US9583794B2 - Scalable highly available modular battery system - Google Patents

Scalable highly available modular battery system Download PDF

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US9583794B2
US9583794B2 US13975864 US201313975864A US9583794B2 US 9583794 B2 US9583794 B2 US 9583794B2 US 13975864 US13975864 US 13975864 US 201313975864 A US201313975864 A US 201313975864A US 9583794 B2 US9583794 B2 US 9583794B2
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battery
module
battery sub
modules
system
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US20150056475A1 (en )
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Jason D. Adrian
Douglas L. Farley
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Dell International LLC
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Dell International LLC
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    • HELECTRICITY
    • H02GENERATION; CONVERSION OR DISTRIBUTION OF ELECTRIC POWER
    • H02JCIRCUIT ARRANGEMENTS OR SYSTEMS FOR SUPPLYING OR DISTRIBUTING ELECTRIC POWER; SYSTEMS FOR STORING ELECTRIC ENERGY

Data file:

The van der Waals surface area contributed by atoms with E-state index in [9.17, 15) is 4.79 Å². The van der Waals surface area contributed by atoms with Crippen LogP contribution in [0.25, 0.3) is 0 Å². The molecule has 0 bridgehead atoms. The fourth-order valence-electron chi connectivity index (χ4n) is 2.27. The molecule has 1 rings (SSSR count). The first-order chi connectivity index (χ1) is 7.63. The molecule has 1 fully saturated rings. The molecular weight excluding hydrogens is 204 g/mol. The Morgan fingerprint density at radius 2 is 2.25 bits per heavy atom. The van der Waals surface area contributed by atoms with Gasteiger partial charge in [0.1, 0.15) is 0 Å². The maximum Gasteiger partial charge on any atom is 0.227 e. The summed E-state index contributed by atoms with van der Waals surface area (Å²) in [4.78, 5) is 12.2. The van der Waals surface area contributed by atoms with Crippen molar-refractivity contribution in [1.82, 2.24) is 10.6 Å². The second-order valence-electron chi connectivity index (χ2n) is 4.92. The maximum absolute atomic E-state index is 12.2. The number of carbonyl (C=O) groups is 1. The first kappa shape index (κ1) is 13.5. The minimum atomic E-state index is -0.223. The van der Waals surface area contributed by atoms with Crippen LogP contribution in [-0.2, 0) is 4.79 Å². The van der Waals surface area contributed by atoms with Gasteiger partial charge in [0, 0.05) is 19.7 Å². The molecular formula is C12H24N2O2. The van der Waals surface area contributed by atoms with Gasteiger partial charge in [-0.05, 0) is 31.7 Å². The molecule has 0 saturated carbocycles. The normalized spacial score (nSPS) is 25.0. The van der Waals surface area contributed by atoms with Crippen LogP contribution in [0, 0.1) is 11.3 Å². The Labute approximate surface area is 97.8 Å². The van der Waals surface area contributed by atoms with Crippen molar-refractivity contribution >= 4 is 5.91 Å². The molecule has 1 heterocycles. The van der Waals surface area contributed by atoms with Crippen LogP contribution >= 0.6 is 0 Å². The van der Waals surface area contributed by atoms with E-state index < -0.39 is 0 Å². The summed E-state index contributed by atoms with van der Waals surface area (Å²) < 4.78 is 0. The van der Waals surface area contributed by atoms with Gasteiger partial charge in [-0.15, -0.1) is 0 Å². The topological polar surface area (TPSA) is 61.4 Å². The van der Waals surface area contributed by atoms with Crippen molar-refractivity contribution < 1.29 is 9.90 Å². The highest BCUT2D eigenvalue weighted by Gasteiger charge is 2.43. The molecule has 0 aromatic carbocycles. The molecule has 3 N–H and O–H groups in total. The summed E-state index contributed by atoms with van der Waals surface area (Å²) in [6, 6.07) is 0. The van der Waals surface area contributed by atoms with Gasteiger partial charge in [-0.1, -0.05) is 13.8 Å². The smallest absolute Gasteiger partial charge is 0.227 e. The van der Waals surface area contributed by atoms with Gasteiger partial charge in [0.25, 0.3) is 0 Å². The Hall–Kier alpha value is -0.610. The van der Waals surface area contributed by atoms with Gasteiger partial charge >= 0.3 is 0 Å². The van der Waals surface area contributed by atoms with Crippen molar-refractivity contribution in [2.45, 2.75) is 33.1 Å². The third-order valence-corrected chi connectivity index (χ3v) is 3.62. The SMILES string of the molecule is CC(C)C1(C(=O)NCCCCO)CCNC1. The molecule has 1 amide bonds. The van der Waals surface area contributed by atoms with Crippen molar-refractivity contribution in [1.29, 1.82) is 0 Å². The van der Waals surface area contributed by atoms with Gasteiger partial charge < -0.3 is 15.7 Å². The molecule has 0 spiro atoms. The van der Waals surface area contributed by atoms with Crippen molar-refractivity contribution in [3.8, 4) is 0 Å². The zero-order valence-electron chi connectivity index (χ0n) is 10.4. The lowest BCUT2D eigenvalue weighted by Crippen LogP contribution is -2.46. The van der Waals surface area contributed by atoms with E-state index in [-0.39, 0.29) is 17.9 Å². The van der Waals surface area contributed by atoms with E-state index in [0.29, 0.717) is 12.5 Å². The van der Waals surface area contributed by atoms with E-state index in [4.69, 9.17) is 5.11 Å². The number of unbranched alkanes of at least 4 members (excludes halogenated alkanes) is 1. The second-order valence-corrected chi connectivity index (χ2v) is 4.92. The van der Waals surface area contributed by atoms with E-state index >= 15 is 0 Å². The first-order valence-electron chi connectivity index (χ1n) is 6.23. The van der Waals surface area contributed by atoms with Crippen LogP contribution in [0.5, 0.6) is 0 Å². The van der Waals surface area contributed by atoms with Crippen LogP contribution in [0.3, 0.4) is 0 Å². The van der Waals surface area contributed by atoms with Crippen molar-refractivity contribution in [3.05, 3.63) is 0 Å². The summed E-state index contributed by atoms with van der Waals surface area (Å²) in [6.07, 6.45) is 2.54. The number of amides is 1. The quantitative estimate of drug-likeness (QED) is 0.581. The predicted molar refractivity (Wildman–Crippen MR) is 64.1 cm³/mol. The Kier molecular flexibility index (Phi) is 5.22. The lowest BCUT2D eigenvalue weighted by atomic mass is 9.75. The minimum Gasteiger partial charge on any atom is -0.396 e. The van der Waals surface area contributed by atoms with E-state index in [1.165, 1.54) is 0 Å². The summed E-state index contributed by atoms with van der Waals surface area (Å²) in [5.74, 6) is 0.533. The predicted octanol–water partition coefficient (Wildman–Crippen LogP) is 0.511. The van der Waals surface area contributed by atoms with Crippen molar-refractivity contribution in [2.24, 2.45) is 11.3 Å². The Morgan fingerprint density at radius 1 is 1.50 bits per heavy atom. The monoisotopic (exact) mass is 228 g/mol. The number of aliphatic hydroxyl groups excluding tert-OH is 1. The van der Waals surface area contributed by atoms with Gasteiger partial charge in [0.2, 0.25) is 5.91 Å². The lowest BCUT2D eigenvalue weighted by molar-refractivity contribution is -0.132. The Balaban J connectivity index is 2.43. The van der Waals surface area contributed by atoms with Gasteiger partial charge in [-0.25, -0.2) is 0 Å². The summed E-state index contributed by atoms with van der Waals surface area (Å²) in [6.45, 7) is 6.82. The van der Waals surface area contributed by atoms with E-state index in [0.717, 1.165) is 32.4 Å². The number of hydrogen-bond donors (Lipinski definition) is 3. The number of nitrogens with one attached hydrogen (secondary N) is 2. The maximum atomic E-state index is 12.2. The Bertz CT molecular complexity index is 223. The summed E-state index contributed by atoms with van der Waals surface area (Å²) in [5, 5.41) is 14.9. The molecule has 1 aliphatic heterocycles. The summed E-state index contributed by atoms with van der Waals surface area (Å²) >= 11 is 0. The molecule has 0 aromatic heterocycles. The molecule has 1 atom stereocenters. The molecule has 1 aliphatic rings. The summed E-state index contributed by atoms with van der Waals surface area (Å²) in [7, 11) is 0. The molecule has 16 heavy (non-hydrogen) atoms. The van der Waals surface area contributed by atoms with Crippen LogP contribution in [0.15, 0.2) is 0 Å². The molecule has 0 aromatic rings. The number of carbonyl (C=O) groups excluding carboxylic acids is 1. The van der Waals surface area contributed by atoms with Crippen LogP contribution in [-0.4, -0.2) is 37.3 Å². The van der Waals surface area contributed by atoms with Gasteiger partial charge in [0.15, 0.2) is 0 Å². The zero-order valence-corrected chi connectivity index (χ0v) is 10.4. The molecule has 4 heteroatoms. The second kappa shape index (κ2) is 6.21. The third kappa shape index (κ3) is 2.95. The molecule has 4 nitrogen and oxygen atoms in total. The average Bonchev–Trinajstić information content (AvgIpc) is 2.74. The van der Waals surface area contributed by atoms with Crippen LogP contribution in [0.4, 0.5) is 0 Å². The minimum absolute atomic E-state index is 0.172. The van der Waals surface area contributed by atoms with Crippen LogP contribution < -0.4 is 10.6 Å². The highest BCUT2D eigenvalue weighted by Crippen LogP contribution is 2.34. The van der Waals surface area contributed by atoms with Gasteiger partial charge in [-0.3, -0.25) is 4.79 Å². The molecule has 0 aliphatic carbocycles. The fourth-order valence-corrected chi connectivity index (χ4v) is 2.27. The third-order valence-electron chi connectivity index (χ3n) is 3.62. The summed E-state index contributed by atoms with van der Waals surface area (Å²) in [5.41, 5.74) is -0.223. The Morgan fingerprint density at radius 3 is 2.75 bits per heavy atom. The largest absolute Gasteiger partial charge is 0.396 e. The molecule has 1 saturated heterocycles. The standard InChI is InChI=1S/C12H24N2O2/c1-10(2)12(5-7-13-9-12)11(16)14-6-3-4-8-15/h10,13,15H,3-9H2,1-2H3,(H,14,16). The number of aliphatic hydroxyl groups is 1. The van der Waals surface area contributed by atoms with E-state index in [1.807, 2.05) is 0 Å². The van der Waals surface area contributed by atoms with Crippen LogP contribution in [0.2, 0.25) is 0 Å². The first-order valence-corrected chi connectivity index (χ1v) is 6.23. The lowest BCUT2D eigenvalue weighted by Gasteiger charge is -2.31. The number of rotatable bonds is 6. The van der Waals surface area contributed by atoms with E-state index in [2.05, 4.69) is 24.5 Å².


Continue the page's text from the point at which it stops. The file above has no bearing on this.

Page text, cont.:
• H02J7/00Circuit arrangements for charging or depolarising batteries or for supplying loads from batteries
    • H02J7/0013Circuit arrangements for charging or depolarising batteries or for supplying loads from batteries for charging several batteries simultaneously or sequentially
    • GPHYSICS
    • G01MEASURING; TESTING
    • G01RMEASURING ELECTRIC VARIABLES; MEASURING MAGNETIC VARIABLES
    • G01R31/00Arrangements for testing electric properties; Arrangements for locating electric faults; Arrangements for electrical testing characterised by what is being tested not provided for elsewhere
    • G01R31/12Testing dielectric strength or breakdown voltage ; Testing or monitoring effectiveness or level of insulation, e.g. of a cable or of an apparatus, for example using partial discharge measurements; Electrostatic testing